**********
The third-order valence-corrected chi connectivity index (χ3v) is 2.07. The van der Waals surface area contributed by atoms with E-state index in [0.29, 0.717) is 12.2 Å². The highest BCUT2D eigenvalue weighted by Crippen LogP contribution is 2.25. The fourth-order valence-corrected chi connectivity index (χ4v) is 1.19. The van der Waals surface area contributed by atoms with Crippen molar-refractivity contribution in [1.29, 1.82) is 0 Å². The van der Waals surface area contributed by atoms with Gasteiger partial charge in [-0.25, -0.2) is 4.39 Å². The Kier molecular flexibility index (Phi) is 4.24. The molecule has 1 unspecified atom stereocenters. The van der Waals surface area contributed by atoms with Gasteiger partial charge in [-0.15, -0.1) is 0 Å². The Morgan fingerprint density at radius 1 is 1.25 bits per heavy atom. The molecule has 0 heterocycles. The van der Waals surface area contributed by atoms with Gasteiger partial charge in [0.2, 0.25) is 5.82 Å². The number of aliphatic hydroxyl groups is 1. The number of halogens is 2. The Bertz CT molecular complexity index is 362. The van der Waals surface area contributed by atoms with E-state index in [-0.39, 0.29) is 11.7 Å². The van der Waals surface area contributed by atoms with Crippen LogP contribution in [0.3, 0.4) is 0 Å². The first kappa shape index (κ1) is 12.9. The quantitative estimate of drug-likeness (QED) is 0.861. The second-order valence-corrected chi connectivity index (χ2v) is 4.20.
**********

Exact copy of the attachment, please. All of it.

The third-order valence-corrected chi connectivity index (χ3v) is 2.07. The van der Waals surface area contributed by atoms with E-state index in [0.29, 0.717) is 12.2 Å². The highest BCUT2D eigenvalue weighted by Crippen LogP contribution is 2.25. The fourth-order valence-corrected chi connectivity index (χ4v) is 1.19. The van der Waals surface area contributed by atoms with Crippen molar-refractivity contribution in [1.29, 1.82) is 0 Å². The van der Waals surface area contributed by atoms with Gasteiger partial charge in [-0.25, -0.2) is 4.39 Å². The Kier molecular flexibility index (Phi) is 4.24. The molecule has 1 unspecified atom stereocenters. The van der Waals surface area contributed by atoms with Gasteiger partial charge in [-0.15, -0.1) is 0 Å². The Morgan fingerprint density at radius 1 is 1.25 bits per heavy atom. The molecule has 0 heterocycles. The van der Waals surface area contributed by atoms with Gasteiger partial charge in [0.2, 0.25) is 5.82 Å². The number of aliphatic hydroxyl groups is 1. The number of halogens is 2. The Bertz CT molecular complexity index is 362. The van der Waals surface area contributed by atoms with E-state index in [-0.39, 0.29) is 11.7 Å². The van der Waals surface area contributed by atoms with Crippen LogP contribution in [0.3, 0.4) is 0 Å². The first kappa shape index (κ1) is 12.9. The quantitative estimate of drug-likeness (QED) is 0.861. The second-order valence-corrected chi connectivity index (χ2v) is 4.20.